Cytotoxicity induced by engineered silver nanocrystallites is dependent on surface coatings and cell types
Authors: Suresh, AK; Pelletier, DA; Wang, W; Morrell-Falvey, JL; Gu, B; Doktycz, MJ
HERO ID: 1021894
Due to their unique antimicrobial properties silver nanocrystallites have garnered substantial attention . . .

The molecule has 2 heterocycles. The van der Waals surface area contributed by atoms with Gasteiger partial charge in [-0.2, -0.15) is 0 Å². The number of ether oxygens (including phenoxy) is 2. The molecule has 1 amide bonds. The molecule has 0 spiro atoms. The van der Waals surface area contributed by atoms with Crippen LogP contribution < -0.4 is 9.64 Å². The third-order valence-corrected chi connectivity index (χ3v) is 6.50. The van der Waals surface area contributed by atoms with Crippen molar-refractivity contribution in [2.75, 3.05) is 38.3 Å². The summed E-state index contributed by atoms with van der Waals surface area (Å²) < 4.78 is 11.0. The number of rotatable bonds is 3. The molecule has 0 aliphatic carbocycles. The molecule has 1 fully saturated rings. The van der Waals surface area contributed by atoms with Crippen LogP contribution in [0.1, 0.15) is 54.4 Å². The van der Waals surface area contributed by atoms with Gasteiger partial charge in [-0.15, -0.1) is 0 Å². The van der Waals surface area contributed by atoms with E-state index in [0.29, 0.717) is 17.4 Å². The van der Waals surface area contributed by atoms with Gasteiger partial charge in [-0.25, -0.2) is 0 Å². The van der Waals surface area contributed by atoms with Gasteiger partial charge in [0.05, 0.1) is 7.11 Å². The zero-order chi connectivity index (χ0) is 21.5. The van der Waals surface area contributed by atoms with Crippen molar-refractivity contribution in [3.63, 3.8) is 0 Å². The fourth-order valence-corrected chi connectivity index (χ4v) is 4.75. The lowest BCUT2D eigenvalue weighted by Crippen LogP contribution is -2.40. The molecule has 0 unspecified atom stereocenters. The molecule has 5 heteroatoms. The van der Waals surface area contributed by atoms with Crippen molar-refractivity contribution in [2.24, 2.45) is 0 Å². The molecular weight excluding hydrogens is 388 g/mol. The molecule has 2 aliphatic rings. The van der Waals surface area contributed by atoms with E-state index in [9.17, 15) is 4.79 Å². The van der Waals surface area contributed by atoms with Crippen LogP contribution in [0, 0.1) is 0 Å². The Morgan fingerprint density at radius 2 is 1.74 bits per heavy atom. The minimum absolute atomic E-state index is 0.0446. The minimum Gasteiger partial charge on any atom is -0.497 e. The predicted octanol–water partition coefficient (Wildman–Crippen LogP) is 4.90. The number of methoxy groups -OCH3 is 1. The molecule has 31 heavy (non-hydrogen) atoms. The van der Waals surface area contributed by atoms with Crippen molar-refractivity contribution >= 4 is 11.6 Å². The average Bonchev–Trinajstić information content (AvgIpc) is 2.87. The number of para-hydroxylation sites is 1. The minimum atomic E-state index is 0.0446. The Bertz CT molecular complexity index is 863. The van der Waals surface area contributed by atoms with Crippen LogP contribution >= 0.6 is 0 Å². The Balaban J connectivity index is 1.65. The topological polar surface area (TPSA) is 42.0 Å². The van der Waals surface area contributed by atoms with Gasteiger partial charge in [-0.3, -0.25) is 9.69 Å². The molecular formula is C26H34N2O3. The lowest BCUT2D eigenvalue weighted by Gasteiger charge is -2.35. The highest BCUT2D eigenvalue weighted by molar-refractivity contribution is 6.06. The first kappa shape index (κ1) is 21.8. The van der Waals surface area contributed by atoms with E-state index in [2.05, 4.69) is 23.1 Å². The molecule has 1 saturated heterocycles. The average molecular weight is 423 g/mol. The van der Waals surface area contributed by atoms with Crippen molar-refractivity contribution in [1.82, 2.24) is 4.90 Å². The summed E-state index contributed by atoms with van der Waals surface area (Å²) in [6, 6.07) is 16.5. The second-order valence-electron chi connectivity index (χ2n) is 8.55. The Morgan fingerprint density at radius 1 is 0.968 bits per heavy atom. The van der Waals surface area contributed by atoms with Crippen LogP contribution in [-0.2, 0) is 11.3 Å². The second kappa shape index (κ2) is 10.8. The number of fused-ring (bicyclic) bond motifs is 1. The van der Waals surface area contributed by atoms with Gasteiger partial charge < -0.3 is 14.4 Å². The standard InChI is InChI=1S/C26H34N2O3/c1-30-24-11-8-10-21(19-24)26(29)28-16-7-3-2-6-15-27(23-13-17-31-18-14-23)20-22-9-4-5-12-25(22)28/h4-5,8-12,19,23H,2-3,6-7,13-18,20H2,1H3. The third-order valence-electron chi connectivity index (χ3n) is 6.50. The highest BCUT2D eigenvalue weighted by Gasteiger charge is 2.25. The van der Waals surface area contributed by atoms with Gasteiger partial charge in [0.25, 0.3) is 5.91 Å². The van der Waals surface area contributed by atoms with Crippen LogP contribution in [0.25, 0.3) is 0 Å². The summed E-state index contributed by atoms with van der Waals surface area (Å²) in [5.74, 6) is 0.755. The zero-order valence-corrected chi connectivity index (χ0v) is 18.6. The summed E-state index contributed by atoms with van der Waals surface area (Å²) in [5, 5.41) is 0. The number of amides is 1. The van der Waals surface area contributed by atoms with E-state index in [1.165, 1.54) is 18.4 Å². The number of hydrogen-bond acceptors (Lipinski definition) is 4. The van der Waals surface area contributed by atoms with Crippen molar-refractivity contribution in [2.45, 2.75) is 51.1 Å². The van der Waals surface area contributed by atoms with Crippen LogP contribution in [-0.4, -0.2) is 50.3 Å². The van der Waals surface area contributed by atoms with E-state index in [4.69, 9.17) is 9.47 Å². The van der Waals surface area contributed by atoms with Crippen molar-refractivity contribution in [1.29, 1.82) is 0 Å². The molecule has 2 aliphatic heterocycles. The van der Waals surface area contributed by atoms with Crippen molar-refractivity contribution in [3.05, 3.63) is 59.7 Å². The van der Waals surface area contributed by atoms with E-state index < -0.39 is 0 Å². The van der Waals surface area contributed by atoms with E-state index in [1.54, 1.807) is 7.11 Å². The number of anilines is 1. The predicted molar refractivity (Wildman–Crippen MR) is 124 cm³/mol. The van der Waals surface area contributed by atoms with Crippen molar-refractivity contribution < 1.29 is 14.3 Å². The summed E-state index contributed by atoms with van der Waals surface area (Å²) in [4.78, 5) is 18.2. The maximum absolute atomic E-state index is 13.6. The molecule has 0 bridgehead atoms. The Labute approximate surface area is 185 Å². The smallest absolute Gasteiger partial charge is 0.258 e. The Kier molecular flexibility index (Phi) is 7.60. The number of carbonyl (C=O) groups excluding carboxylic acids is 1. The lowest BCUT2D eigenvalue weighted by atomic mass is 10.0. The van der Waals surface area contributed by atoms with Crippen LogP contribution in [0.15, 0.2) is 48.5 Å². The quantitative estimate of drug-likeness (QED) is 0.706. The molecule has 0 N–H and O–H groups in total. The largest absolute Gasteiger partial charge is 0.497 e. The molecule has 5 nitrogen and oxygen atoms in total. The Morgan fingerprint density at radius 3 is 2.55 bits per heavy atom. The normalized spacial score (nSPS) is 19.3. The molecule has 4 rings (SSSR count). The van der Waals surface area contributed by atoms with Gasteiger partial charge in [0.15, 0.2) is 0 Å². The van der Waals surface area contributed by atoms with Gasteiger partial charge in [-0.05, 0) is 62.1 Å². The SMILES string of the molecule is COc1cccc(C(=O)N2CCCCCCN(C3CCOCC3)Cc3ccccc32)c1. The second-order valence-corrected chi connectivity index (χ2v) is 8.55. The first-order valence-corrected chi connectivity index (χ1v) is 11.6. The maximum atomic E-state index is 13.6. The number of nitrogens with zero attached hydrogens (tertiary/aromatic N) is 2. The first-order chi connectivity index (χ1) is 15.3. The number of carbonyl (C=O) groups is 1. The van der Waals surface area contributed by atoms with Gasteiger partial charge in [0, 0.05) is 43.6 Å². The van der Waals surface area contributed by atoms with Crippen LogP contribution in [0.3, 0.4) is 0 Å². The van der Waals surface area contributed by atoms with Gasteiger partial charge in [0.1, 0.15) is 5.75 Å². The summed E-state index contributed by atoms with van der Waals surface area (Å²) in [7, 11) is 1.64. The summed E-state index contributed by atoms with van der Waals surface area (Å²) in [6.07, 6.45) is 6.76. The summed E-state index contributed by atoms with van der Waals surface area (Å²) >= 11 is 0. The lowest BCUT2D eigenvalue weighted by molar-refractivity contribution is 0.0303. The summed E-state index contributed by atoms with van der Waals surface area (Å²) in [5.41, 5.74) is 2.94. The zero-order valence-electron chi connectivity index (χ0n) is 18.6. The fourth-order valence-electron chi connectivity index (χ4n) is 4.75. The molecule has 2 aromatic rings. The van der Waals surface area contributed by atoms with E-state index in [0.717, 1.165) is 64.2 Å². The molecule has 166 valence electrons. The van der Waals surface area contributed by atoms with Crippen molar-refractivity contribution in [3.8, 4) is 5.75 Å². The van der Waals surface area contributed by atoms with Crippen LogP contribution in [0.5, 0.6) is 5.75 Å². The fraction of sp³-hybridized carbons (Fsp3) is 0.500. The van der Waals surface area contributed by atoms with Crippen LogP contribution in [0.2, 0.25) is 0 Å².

Due to their unique antimicrobial properties silver nanocrystallites have garnered substantial attention and are used extensively for biomedical applications as an additive to wound dressings, surgical instruments and bone substitute materials. They are also released into unintended locations such as the environment or biosphere. Therefore it is imperative to understand the potential interactions, fate and transport of nanoparticles with environmental biotic systems. Numerous factors including the composition, size, shape, surface charge, and capping molecule of nanoparticles are known to influence cell cytotoxicity. Our results demonstrate that the physical/chemical properties of the silver nanoparticles including surface charge, differential binding and aggregation potential, which are influenced by the surface coatings, are a major determining factor in eliciting cytotoxicity and in dictating potential cellular interactions. In the present investigation, silver nanocrystallites with nearly uniform size and shape distribution but with different surface coatings, imparting overall high negativity to high positivity, were synthesized. These nanoparticles included poly(diallyldimethylammonium) chloride-Ag, biogenic-Ag, colloidal-Ag (uncoated), and oleate-Ag with zeta potentials +45 ± 5, -12 ± 2, -42 ± 5, and -45 ± 5 mV, respectively; the particles were purified and thoroughly characterized so as to avoid false cytotoxicity interpretations. A systematic investigation on the cytotoxic effects, cellular response, and membrane damage caused by these four different silver nanoparticles was carried out using multiple toxicity measurements on mouse macrophage (RAW-264.7) and lung epithelial (C-10) cell lines. Our results clearly indicate that the cytotoxicity was dependent on various factors such as surface charge and coating materials used in the synthesis, particle aggregation, and the cell-type for the different silver nanoparticles that were investigated. Poly(diallyldimethylammonium)-coated Ag nanoparticles were found to be the most toxic, followed by biogenic-Ag and oleate-Ag nanoparticles, whereas uncoated or colloidal silver nanoparticles were found to be the least toxic to both macrophage and lung epithelial cells. Also, based on our cytotoxicity interpretations, lung epithelial cells were found to be more resistant to the silver nanoparticles than the macrophage cells, regardless of the surface coating.